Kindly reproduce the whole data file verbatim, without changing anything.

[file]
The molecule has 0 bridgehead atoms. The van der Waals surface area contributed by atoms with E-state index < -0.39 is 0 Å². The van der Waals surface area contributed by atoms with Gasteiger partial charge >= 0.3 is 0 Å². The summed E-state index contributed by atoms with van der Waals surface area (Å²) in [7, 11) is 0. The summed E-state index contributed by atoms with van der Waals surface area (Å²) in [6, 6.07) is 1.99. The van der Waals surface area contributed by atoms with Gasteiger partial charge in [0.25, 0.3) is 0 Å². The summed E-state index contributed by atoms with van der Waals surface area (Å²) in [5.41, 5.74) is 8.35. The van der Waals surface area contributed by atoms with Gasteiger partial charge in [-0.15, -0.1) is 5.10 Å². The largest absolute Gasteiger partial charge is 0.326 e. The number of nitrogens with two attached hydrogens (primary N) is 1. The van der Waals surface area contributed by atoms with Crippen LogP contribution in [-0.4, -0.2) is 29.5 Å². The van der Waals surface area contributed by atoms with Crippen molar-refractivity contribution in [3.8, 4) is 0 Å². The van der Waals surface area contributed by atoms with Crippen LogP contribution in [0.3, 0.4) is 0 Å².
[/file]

The molecule has 0 bridgehead atoms. The van der Waals surface area contributed by atoms with E-state index < -0.39 is 0 Å². The van der Waals surface area contributed by atoms with Gasteiger partial charge >= 0.3 is 0 Å². The summed E-state index contributed by atoms with van der Waals surface area (Å²) in [7, 11) is 0. The summed E-state index contributed by atoms with van der Waals surface area (Å²) in [6, 6.07) is 1.99. The van der Waals surface area contributed by atoms with Gasteiger partial charge in [0.25, 0.3) is 0 Å². The summed E-state index contributed by atoms with van der Waals surface area (Å²) in [5.41, 5.74) is 8.35. The van der Waals surface area contributed by atoms with Gasteiger partial charge in [-0.15, -0.1) is 5.10 Å². The largest absolute Gasteiger partial charge is 0.326 e. The number of nitrogens with two attached hydrogens (primary N) is 1. The van der Waals surface area contributed by atoms with Crippen LogP contribution in [-0.4, -0.2) is 29.5 Å². The van der Waals surface area contributed by atoms with Crippen molar-refractivity contribution in [3.8, 4) is 0 Å². The van der Waals surface area contributed by atoms with Crippen LogP contribution in [0.3, 0.4) is 0 Å².